The idea for this movie kind of went off the rails since despite being perfect for the 90s, which it was, the sequels that came after were, well, not exactly quite as easy to accept. But when the initial movie came out the idea was actually pretty cool even if it would be an abhorrent way to utilize soldiers that had already done their duty for their country. The whole idea of the Unisol (Universal Soldier) program was to take veterans that been cryogenically preserved and put them to use once again as a specialized anti-terrorist organization that used human beings in a capacity that made them little more than tools to be used over and over by utilizing technology that could make them more efficient, more obedient, and even more durable. It also gave them what amounts to a healing factor, even if it came at a fairly high price. Their bodies would actually begin to heat up, almost like an engine overheating, and they would need to be cooled down every now and again in order to keep them functioning.
Luc Devereaux, who was played by Jean Claude Van Damme in the majority of the movies, was one of the first inductees into the Unisol program along with his commanding officer, Andrew Scott, who was played by Dolph Lundgren. The first movie showed Luc and Scott in Vietnam, where Scott went berserk and started killing his own men as well as a group of villagers after suffering a psychotic break. When Luc tried to talk him down, Scott accused him of being a traitor and ordered him to kill a pair of villagers that he’d bound and forced to kneel on the ground. When Luc refused, Scott shot one of them, forcing Luc’s hand as he attacked Scott and told the remaining villager to run. After Scott tossed a grenade that killed the final villager, he and Luc ended up shooting one another to death. Their bodies were packed in ice soon after, and that’s where the story enters the modern era of the time.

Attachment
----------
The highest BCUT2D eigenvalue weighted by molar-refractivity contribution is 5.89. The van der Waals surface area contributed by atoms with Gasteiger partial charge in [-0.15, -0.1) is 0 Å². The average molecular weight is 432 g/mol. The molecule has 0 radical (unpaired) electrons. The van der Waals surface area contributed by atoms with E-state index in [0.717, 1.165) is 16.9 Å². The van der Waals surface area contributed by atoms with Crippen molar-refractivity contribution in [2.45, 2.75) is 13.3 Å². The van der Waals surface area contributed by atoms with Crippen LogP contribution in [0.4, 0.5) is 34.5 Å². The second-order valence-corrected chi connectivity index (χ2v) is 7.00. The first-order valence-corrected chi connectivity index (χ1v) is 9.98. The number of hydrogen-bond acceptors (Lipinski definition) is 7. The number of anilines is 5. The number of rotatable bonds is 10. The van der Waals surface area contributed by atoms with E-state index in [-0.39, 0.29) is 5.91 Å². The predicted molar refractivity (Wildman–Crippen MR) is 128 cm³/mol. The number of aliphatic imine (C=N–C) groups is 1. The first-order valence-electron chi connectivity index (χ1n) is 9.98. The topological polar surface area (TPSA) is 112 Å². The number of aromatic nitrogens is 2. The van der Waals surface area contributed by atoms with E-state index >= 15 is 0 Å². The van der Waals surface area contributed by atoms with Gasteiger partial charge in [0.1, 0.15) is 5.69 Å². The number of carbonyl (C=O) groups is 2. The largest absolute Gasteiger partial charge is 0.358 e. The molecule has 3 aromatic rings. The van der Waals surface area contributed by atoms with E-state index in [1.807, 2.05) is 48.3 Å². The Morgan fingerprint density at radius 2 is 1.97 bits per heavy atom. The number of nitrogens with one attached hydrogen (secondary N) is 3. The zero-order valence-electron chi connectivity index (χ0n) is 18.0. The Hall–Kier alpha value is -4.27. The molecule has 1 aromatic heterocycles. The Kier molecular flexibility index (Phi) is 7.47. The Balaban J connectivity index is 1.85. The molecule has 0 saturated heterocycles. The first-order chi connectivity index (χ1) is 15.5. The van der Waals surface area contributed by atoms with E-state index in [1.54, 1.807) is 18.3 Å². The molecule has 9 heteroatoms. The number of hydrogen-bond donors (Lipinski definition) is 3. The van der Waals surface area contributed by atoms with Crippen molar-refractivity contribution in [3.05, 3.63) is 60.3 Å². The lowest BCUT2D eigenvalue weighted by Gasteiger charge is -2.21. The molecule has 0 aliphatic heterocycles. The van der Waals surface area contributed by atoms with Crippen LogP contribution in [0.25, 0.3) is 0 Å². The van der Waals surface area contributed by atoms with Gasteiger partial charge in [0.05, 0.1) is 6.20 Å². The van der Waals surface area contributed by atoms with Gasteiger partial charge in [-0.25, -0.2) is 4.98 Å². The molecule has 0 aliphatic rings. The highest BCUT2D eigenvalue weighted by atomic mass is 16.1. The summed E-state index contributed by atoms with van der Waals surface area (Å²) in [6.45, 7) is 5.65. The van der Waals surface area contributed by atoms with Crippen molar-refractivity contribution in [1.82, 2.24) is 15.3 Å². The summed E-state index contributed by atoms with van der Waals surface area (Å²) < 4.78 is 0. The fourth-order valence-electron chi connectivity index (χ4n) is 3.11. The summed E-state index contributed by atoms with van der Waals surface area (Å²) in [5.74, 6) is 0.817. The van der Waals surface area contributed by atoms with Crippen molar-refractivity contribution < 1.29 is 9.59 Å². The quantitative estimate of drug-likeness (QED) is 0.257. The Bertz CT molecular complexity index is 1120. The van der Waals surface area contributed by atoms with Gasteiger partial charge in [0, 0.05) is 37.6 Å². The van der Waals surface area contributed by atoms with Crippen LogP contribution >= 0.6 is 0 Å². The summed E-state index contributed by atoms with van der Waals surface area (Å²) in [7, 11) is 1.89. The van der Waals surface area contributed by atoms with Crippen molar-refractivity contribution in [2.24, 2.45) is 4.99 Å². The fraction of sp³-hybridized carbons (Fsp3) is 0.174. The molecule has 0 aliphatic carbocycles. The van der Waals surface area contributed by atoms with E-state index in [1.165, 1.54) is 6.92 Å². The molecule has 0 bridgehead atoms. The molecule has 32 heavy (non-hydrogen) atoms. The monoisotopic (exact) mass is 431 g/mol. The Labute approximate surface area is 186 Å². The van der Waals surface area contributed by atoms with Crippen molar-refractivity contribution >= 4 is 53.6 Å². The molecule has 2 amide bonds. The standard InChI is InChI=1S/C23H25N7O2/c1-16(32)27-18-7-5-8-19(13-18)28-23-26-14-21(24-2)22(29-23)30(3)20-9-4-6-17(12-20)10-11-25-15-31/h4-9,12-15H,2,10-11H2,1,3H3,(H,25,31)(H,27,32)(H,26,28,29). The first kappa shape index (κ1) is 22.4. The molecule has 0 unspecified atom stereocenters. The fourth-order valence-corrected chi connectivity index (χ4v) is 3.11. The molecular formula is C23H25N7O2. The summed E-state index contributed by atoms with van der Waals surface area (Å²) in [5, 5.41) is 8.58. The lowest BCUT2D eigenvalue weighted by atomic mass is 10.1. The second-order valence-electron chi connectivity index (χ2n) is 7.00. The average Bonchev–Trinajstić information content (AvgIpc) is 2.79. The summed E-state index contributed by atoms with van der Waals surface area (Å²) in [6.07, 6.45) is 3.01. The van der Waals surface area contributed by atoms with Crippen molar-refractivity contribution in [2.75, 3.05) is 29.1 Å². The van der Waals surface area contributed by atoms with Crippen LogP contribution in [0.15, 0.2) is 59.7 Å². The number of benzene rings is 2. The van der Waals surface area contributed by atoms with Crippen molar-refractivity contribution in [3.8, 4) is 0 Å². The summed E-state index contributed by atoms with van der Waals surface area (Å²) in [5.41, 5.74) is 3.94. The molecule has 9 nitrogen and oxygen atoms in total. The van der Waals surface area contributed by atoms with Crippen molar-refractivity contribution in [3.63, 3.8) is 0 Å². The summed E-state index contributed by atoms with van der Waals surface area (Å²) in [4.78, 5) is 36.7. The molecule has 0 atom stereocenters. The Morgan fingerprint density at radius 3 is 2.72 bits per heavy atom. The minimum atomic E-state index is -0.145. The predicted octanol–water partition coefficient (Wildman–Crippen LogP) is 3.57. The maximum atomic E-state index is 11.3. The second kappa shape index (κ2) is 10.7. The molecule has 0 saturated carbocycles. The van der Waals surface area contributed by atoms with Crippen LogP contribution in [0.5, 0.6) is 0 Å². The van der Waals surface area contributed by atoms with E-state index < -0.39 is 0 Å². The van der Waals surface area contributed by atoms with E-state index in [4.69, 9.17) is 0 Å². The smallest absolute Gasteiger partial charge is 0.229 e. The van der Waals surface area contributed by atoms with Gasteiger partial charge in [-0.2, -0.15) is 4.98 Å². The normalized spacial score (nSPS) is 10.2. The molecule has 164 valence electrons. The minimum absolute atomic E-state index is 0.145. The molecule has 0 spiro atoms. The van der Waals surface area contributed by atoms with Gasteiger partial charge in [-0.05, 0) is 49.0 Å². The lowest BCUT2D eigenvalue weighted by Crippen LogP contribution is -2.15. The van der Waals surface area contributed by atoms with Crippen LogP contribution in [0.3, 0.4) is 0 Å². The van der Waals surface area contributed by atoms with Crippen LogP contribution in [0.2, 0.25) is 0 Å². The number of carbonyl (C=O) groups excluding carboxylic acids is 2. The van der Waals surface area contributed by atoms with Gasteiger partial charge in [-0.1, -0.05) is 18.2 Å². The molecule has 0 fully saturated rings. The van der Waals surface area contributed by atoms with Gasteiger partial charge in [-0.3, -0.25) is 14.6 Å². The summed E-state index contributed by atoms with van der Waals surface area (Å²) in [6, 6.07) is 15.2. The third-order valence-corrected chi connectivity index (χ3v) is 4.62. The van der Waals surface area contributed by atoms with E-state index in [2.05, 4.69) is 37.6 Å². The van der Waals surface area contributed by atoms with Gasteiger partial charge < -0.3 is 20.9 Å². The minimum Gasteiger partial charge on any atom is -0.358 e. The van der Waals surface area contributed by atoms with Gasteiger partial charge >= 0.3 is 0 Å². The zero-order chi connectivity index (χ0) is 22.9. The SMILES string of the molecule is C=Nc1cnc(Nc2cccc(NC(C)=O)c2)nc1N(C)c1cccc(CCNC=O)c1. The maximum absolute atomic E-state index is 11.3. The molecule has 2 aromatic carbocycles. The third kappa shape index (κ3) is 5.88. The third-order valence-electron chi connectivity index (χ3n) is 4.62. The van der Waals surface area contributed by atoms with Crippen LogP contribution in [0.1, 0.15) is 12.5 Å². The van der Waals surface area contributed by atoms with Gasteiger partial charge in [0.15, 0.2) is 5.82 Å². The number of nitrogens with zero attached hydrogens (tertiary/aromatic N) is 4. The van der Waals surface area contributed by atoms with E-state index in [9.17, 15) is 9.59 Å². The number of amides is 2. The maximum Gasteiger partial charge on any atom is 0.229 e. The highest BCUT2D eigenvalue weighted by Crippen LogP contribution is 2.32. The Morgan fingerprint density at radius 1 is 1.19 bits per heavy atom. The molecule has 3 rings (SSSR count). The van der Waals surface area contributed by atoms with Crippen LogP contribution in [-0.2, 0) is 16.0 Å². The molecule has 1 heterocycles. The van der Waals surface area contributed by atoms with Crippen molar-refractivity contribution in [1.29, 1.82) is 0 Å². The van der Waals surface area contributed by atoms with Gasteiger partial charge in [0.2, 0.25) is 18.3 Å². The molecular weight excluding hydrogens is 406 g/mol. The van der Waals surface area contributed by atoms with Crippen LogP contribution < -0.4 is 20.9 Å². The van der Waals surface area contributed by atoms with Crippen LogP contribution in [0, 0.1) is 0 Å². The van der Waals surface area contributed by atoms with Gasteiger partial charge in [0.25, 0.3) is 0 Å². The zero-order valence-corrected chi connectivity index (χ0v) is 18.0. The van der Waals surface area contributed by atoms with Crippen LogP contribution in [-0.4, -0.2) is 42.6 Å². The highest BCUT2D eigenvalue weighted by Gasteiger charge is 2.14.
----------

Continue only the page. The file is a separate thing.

Being that this was an action movie and that it was JCVD and Lundgren, it’s fair to say that a lot of people didn’t take the dramatic part of it that seriously since they were more interested in seeing the fight scenes and watching a government conspiracy being blown up as Luc and reporter Veronica Roberts, played by Ally Walker, expose the Unisol program after Veronica obtained pictures of one of the Unisols after he’d been packed in ice and the opening mission had been reported to have been without casualties. Of course, when a man that’s filled bullet holes opens his eyes and starts to lift himself up it was bound to freak just about anyone out, and when Luc starts to remember his life before the Unisol program, in fits and starts, complications began to build as Scott started to remember as well. By the time Scott comes to realize who he is and what his own personal mission is, there’s no going back as he shoots his own commanding officer in the eye and takes control of the other Unisols.
This movie has been given a few sequels and to their credit, they all have a good deal of action, but the storyline, despite being more or less the same in every movie with notable changes, does get lost after a while. Rebooting this movie does feel like it could bring it back to square one and even spread it out a bit in order to see what might happen if other countries managed to get in on the technology and use it for their own ends. Imagine that for a moment as the most affluent countries started using the technology for their own Unisol groups, and then decided to use them for one purpose or another in order to show their strength. it does feel as though a lot of countries might find that advantageous, but it wouldn’t be any less wrong for the simple fact that not only are they using human beings as weapons, but they’re using them against their will. That would cause a great deal of drama to come out in the movie no doubt, and the technology that would be used for a reboot would likely be updated in a big way as well.
The potential for a great movie is still there with this idea if it gets a little darker and a lot more serious since there was still a lack of a deeper, darker undercurrent in the first movie, and by the time those darker undercurrents did come up, they were ineffective since a lot of people had moved on. Bringing back Lundgren and JCVD for a reboot should be possible, but in a much different capacity since younger, up-and-coming stars would be preferable for the lead roles.
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